Just before the interval, there is a scene in Shankara that goes like this. Three policemen take three hapless young men to the heart of a forest, to fake an encounter as a way of covering up a different crime. But as they are about to execute them, their ACP calls one of them to call off the encounter. But the battery dies, and the other two have not brought cell phones.
Now they are confused. Two of them leave to find a phone to make a call, and one stays back. The two call the ACP on a coin phone and get clarity, but their vehicle then dies and won't start. The only way to contact the officer in the forest is through a walkie talkie, but it won't catch a signal. They find an old bicycle lying nearby and start riding, fishing for a signal.
This elaborately narrated scene is composed mainly of long takes and wide-angled shots, and stretches on for a leisurely 10 minutes. The camera pans and tilts with an accurate pace and timing, and the near-perfect acting makes it even more engaging. Such a scene which you would normally expect only in a Coen Brothers' or Tarantino's film is a pleasant surprise, but here it appears as if it is from an entirely different movie. This is because the rest of the film doesn't quite catch up to it.
Shankara (Nara Rohit) is the tale of an oddball introvert, whose innocence and straight-arrow attitude don't let him fit in the society around him. While the Tamil original Mouna Guru successfully pulled off a convincing portrayal of this character and the drama around it, this remake suffers from bad casting. Nara Rohit is utterly unconvincing as a student. He emotes well, but is betrayed by his face that is blatantly honest about his age.
Anyways, friction develops between him and his collegemates when Shankara is simply busy being himself. In the real world people like that are more likely to end up getting beaten, but good for Shankara, he knows how to flex muscles and put them to good use.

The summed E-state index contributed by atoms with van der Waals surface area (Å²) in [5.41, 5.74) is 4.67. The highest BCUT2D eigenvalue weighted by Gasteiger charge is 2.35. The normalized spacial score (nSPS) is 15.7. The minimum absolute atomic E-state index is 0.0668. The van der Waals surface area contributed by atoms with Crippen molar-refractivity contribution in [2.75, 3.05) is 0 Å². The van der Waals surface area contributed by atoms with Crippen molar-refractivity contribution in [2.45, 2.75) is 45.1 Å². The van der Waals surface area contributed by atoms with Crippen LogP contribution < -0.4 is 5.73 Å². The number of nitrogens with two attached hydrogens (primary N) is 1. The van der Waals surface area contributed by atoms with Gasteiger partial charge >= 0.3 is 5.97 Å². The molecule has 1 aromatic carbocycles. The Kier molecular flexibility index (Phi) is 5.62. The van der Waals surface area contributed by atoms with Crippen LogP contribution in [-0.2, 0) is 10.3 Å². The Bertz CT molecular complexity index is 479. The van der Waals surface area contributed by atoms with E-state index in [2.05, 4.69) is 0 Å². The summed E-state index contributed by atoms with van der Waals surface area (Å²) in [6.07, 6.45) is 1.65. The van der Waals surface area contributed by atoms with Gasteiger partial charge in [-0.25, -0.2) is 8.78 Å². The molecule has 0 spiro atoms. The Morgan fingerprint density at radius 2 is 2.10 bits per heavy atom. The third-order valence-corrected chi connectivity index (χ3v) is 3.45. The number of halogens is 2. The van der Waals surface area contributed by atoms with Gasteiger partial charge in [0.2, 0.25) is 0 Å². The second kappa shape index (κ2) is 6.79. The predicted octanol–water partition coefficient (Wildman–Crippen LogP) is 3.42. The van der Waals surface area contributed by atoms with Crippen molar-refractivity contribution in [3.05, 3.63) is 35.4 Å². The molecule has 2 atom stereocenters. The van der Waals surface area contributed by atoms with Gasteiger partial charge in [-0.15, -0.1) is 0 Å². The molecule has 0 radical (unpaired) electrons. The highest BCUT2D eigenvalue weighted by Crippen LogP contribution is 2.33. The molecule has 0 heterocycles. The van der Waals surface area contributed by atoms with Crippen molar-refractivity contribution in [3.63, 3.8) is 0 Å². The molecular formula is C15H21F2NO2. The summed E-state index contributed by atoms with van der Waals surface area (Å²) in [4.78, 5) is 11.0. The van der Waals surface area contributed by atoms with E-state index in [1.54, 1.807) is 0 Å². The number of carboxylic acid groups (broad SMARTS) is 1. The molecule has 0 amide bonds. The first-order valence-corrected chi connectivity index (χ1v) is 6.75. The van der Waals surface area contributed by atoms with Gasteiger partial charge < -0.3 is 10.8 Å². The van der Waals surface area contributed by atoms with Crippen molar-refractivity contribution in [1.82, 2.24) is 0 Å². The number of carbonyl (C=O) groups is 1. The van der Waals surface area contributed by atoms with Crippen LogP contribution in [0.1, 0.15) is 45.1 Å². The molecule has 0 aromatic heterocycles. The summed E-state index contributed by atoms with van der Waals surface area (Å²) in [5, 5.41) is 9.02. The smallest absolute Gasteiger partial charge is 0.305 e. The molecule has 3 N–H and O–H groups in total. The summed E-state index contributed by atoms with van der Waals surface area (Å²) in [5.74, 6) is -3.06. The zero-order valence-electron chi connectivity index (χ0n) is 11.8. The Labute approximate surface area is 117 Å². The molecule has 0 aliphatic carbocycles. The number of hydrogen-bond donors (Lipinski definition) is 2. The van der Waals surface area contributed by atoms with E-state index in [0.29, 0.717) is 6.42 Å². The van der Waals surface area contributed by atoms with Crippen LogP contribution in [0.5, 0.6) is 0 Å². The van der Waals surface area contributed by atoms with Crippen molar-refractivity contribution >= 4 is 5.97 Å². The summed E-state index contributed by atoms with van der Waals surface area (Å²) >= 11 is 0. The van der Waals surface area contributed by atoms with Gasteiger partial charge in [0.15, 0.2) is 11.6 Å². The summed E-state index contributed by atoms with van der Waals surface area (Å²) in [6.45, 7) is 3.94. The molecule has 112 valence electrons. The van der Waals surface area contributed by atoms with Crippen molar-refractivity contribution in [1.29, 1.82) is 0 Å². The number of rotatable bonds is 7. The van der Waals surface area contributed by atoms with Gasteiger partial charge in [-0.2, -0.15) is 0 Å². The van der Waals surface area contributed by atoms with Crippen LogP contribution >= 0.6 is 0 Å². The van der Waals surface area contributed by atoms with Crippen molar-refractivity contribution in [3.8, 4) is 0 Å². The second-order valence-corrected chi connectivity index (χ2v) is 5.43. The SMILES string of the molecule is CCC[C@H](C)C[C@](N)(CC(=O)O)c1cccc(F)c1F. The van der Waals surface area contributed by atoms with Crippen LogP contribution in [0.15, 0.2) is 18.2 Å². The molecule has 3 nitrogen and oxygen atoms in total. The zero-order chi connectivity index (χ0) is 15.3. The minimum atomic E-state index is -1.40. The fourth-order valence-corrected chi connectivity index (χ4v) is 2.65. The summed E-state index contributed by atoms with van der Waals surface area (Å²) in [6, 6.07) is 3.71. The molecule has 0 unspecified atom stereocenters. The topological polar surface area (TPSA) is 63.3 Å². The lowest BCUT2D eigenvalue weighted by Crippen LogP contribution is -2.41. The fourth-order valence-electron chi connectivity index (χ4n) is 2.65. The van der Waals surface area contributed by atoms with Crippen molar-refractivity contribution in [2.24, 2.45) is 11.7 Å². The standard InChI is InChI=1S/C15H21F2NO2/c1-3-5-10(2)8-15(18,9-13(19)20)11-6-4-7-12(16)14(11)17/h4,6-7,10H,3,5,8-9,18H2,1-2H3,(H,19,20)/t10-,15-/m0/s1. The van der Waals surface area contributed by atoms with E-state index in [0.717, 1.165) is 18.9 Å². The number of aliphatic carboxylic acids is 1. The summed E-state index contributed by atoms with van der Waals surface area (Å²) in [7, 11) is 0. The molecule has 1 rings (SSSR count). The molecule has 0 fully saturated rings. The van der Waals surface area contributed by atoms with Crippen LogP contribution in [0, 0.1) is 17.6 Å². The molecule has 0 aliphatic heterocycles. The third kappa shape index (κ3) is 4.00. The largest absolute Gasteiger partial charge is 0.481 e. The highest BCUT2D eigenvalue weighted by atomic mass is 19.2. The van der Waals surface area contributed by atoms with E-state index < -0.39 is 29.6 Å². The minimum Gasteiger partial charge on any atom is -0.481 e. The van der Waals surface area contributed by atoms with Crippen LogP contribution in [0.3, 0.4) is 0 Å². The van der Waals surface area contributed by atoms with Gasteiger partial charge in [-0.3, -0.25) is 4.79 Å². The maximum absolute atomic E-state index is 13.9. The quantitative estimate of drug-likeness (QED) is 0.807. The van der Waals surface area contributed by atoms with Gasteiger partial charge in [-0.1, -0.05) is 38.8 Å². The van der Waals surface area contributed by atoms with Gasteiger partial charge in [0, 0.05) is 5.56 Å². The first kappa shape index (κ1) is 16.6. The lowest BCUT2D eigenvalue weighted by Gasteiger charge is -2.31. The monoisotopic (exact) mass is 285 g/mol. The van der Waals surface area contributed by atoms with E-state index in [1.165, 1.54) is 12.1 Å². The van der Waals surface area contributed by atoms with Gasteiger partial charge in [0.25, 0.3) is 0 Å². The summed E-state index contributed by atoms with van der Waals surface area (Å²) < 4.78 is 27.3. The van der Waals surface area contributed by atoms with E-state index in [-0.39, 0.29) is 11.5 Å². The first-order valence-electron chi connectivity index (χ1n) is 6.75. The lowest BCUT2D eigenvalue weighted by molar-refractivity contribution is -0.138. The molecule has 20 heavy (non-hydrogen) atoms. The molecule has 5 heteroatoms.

As if his existing troubles are not enough, he ruffles the feathers of a corrupt ACP (John Vijay) as well. The ruthless twists and twirls of fate land him in a soup, and he ends up being chased by the evil ACP and his equally abominable subordinates. That's where the ride starts.
A handycam or CD or MMS that has something to do with the dark and dirty secrets of an influential criminal, has been the staple for thrillers for so long. This movie employs the same plot device but makes quite effective use of it. The first half switches between the ACP's crimes and the scenes that establish and elaborate Shankara's character, and they feel almost disjoint. But that doesn't fully render the film unengaging, thanks to the meticulous narration of the crime-track that slowly builds the plot.
What botches the experience is the pointless romantic track between Shankara and Ananya (Regina Cassandra) that is starved of chemistry and wit. Also, the scenes featuring Shankara's interactions with his family are supposed to throw more light on his personality, but the undeveloped characters of his family members rob from the potential conflict. And while Shankara's ineptitude in syncing with the practical world is supposed to evoke our sympathy, those scenes fail to make any impact.
The film is reasonably engaging as long as it sticks to the thriller part. The cat and mouse game turns to a promising game of wits, but the film's greed for cinematic thrills pushes it into a contrived second hour and an unapologetically cinematic climax.
For a change, and a welcome one at that, the fights are less dependent on ropes, and intensely composed and passionately shot. However, most of the visuals have a low-budget feel to them. The songs are easy on the ears. The dialogues are down-to-earth, save for the occasional punch dialogues.
Nara Rohit delivers a composed and calculated performance. Regina tries hard to shine in a role that does not have much importance. Rajeev Kanakala excels, delivering a spot-on performance. Chinna, Ahuti Prasad and M S Narayana deliver what is expected. John Vijay's over-animated expressions are a distraction sometimes, but the black-and-white characterisations this film subscribes to make them look less odd.
Shankara is a film that was in the cans for quite a while and has been given a limited release. The theatre was almost empty, given the non-existent hype. But it deserves better.